Tutu, the international human rights and peace activist and former Archbishop of Cape Town, is the face of international development charity World Vision's latest media campaign.
Tutu will appear in adverts on London-based television stations, in the press and on posters on the London Underground from 21 April to 2 May, calling for people to sponsor children in poor communities overseas.
"Inside us all is something strong enough to change the world," says Tutu in the advert. "To refresh those without water, to care for the sick - one small act of goodwill."
James Mooring, head of consumer marketing at the charity, says: "We feel very privileged that Desmond Tutu is lending his support. This is a man who has dedicated his life to fighting injustice in all its forms, not only at home in South Africa, but around the world."
- BBC football commentator Jonathan Pearce ran last week's London Marathon for the Lily Foundation. The charity was set up in memory of his eight-month-old niece, who died from Mitochondrial disease, a cell abnormality that affects one in a thousand babies. He was joined by Kate Lawler, the television presenter, DJ and winner of Big Brother in 2002, who was wearing only underwear designed by Ann Summers to raise money for the Cystic Fibrosis Trust. Fellow TV presenter Ben Fogle ran the race with the target of raising £5,000 for the RNLI. Pop singer Ronan Keating ran for Cancer Research UK and raised more than £14,000. Actor and Britain's Got Talent panel member Amanda Holden ran to raise more than £6,000 for the Born Free Foundation.
Save the Children has received more than 12,000 baby hats after chat show host Paul O'Grady mentioned the charity's knitting campaign on his eponymous show on Channel 4 last month. The charity says a woolly hat can mean the difference between life and death for newborn babies because they can't regulate their own body temperatures.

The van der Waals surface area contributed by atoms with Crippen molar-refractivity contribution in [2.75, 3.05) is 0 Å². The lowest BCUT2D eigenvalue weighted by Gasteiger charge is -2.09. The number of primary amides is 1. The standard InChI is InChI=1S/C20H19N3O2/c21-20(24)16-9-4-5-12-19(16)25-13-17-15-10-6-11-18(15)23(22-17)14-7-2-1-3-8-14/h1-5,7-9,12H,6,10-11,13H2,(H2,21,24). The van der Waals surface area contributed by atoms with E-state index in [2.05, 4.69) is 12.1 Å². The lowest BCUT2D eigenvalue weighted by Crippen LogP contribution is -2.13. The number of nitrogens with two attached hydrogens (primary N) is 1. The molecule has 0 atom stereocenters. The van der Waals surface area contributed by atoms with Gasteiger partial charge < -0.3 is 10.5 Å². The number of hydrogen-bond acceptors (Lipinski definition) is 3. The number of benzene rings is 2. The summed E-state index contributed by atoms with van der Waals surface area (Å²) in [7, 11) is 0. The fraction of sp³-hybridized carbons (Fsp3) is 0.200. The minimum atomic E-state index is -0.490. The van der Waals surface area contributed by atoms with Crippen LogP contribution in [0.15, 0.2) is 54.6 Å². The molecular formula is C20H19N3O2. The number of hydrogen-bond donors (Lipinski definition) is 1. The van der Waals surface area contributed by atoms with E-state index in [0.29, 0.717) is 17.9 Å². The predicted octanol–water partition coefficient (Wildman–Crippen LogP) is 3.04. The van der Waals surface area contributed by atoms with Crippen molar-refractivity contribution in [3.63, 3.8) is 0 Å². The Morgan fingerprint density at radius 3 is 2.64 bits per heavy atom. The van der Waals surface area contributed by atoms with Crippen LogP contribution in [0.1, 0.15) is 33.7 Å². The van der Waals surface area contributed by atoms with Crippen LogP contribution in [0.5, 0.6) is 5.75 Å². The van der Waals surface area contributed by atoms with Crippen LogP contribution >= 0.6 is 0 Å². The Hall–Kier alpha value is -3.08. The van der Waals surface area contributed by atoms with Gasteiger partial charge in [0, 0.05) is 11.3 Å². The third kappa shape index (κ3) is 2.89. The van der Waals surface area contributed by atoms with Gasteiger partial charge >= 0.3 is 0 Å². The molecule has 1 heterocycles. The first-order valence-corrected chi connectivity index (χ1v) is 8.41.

Charlie Dimmock, presenter of ITV1's River Walks, is supporting CSV's Action Earth campaign by encouraging people to sign up to volunteer in local environmental projects.
The Calendar Girls, the members of the Women's Institute who stripped off for a calendar to raise money for Leukaemia Research in 1999, are featuring on boxes of chocolates sold by retailer Asda to raise money for the charity. Chocolatiers Whitakers and Asda will make donations of 20p each for every box sold.
Kate Adie, the former chief news correspondent for the BBC who has reported from war zones around the world, became a patron of international children's charity Hope and Homes for Children earlier this month.
Former UN commander Mark Cook, the founder of the charity, was with BBC journalist Martin Bell when Bell was seriously injured by shrapnel during the war in the former Yugoslavia in 1992. Adie, who now presents From Our Own Correspondent on BBC Radio 4, was sent out to cover the war as Bell's replacement, and she and Cook became firm friends. Cook went on to set up Hope and Homes for Children, which Adie has supported ever since.
"Kate has long been a committed supporter of our work," says Rick Foulsham, chief executive of the charity. "Having covered the war in the former Yugoslavia and reported extensively from Rwanda and other countries where we have programmes, Kate has a keen understanding of the challenges faced by the children and families we support."
- Contact Graham Willgoss at firstname.lastname@example.org